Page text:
Even only twenty years ago it would have been difficult to accomplish a similar task because of the lack of information. What tools are needed for repair? Where do you order these tools and parts for the repair? How do you perform the repair? Experts were experts because they had more information than others on a topic. With the advent of the internet information age, combined with the altruistic nature of other people documenting their knowledge in blog posts and YouTube videos, anyone can address their ignorance. With the help of DIY websites called ifixit.com and powerbookmedic.com I was able to order used parts and tools and learn how to fix my own device. Further, I used my new skill and tools to repair my teenage cousin’s phone and teach her what I learned.

The success of my DIY project was fun to share with my cousin, however, it begs one big caveat: What are the limits to DIY projects? When learning a new skill I try to imagine the risks of a mistake. If I damage my iPhone during the repair, I can correct it with minimal consequence. However, if I repair the brakes on my car and the repair fails, it may be fatal. You can certainly learn how to perform complex tasks with greater risk, but I would advise getting an experienced teacher to help check your work and lower your risk of harm.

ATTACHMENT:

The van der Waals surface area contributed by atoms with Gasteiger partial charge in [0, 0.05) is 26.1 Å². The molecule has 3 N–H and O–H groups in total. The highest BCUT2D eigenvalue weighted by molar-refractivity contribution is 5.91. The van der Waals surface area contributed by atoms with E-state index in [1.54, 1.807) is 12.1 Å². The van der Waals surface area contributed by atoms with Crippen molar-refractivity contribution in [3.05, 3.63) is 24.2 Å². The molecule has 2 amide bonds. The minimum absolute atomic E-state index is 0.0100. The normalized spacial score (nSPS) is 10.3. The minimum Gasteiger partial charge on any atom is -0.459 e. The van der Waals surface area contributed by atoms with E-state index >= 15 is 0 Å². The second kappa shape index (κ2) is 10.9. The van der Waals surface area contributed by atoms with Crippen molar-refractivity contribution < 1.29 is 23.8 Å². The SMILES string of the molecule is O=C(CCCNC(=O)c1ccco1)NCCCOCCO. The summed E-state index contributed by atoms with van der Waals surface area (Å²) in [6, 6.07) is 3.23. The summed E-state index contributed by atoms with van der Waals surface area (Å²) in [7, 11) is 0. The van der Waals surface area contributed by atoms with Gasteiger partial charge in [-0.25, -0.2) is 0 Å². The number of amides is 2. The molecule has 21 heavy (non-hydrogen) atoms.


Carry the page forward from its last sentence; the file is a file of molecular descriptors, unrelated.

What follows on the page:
My simple and smaller living philosophy doesn’t mean I have to grow every bit of food or repair every tool that breaks. It means I enjoy living deliberately. By becoming smarter about my ignorance I can help others and obtain more meaning from my contributions to my community. In this way I can worry less about my personal value being tied to my financial spending power. I believe my greatest contribution to society is not the money that I spend but how I spend my time.

iphone fix